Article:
Madelaine reached down and stroked his shoulder. "You are a generous lover, Tecumseh, more than you know, and you have learned…"

'To be less precipitous?" he ventured. 'To increase our gratification by postponing its fulfillment?"

She touched his neck, feeling the strong pulse there. "It grieves me that you cannot be as generous in your marriage as we are together."

To his acute discomfort, he blushed. "Not all women have the capacity to enjoy these things." He rested one hand on her thigh, caressing her with delicious languor. "And many who claim to are suspect, since it is their profession to please men." He moved to adjust himself more comfortably between her legs, saying, "If I had been less infatuated, less off guard, I would have kept away from you, arranged things with one of the whorehouses for discreet…"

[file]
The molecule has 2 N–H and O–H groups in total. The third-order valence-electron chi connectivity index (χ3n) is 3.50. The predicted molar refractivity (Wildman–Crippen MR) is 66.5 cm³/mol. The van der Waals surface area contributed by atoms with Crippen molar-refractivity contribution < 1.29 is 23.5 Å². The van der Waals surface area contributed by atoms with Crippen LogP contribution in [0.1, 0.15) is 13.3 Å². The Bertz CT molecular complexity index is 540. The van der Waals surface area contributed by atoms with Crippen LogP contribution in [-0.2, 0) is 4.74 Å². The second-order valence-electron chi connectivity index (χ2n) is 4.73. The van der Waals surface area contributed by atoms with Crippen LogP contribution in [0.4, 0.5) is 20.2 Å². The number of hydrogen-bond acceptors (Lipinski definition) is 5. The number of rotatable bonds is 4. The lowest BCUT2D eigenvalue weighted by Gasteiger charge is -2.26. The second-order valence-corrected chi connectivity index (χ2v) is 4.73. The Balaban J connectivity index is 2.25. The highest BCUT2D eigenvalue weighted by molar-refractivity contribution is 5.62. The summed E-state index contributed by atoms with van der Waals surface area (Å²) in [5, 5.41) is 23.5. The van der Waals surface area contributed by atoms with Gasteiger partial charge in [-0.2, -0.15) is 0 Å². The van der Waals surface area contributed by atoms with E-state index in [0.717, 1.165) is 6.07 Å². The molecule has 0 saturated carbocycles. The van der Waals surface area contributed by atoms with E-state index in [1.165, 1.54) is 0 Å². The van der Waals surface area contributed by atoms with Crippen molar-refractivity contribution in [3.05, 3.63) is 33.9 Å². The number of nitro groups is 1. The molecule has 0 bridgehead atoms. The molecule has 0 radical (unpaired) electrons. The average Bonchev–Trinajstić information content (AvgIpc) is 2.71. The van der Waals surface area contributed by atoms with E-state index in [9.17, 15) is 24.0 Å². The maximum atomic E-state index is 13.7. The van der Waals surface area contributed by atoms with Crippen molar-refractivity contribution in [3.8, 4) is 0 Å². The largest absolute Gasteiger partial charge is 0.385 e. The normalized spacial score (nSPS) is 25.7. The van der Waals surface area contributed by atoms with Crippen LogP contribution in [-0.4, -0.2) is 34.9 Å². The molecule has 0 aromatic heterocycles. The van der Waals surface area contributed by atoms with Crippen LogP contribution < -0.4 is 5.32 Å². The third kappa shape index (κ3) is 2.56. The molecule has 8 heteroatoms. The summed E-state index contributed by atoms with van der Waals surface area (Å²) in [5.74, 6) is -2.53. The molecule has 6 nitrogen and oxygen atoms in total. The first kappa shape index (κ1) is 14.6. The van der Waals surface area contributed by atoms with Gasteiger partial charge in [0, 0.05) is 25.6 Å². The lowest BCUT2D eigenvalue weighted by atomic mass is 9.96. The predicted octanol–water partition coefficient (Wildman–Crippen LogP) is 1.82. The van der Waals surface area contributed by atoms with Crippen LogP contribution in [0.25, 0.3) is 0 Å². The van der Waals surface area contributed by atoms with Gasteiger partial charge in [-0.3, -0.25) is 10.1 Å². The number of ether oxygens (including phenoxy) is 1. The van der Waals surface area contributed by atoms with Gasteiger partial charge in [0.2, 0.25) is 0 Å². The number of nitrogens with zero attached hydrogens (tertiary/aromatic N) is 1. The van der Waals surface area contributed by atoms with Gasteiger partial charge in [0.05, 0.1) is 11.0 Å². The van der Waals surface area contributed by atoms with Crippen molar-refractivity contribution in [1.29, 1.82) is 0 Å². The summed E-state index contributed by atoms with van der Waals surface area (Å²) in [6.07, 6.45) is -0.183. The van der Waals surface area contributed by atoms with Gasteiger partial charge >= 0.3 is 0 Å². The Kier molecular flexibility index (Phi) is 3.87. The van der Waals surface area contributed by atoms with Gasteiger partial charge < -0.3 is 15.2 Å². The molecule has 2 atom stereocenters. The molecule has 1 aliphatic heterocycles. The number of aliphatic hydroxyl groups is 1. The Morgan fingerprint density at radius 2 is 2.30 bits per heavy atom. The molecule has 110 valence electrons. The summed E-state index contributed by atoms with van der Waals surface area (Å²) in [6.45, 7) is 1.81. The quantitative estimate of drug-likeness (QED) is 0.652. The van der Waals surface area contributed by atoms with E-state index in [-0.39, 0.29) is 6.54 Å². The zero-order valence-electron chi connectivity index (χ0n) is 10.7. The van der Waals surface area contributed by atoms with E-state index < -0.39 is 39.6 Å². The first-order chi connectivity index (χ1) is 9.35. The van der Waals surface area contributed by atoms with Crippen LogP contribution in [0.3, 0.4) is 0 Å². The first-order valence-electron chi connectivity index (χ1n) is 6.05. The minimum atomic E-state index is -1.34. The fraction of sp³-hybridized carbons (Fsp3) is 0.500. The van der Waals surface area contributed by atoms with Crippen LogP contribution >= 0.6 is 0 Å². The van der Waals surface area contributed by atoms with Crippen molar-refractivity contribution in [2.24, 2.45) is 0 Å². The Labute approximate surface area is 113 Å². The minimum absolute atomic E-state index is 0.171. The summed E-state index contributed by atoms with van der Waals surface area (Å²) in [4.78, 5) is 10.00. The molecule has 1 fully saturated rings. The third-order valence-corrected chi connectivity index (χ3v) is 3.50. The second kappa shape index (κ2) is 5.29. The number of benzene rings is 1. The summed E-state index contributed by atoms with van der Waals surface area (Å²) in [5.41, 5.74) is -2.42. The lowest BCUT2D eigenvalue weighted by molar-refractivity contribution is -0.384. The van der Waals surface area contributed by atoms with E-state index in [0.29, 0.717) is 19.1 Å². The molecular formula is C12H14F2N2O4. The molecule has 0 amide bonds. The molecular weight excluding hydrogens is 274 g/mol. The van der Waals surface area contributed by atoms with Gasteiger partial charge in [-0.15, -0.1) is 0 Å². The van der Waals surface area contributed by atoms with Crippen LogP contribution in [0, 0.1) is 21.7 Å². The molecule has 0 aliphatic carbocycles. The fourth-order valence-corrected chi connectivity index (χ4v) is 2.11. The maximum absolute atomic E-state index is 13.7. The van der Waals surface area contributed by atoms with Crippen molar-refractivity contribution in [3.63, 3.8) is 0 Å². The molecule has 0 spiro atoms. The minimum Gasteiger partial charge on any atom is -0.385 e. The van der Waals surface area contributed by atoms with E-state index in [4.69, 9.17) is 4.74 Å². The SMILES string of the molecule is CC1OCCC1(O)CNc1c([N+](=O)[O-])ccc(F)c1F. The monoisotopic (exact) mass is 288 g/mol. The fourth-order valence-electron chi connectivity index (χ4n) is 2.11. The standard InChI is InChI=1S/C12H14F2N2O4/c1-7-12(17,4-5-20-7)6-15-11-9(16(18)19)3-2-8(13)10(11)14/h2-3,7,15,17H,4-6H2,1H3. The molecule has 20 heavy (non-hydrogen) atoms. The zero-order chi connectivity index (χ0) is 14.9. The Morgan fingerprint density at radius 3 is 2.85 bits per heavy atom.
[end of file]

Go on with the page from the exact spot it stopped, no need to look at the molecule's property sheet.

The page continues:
"Servicing," Madelaine supplied for him. "If that was your only alternative to me, then I am gratified your infatuation was—"

He stopped her. "It isn't infatuation," he said in a flat tone. "And you know it."

She looked at him, deep into his steel-colored eyes. "I know."

This time when he sighed, he slipped away from her, ending up at the foot of the bed, naked and cross-legged, with a mess of sheets in his lap. "I should not have permitted this to happen. My life ought to be better ordered than that. But what proof am I against you—you, with a face filled with light, and all the sweet delirium of the world in your body. No wonder I could not reason myself out of my fascination. It is mad of me to love you."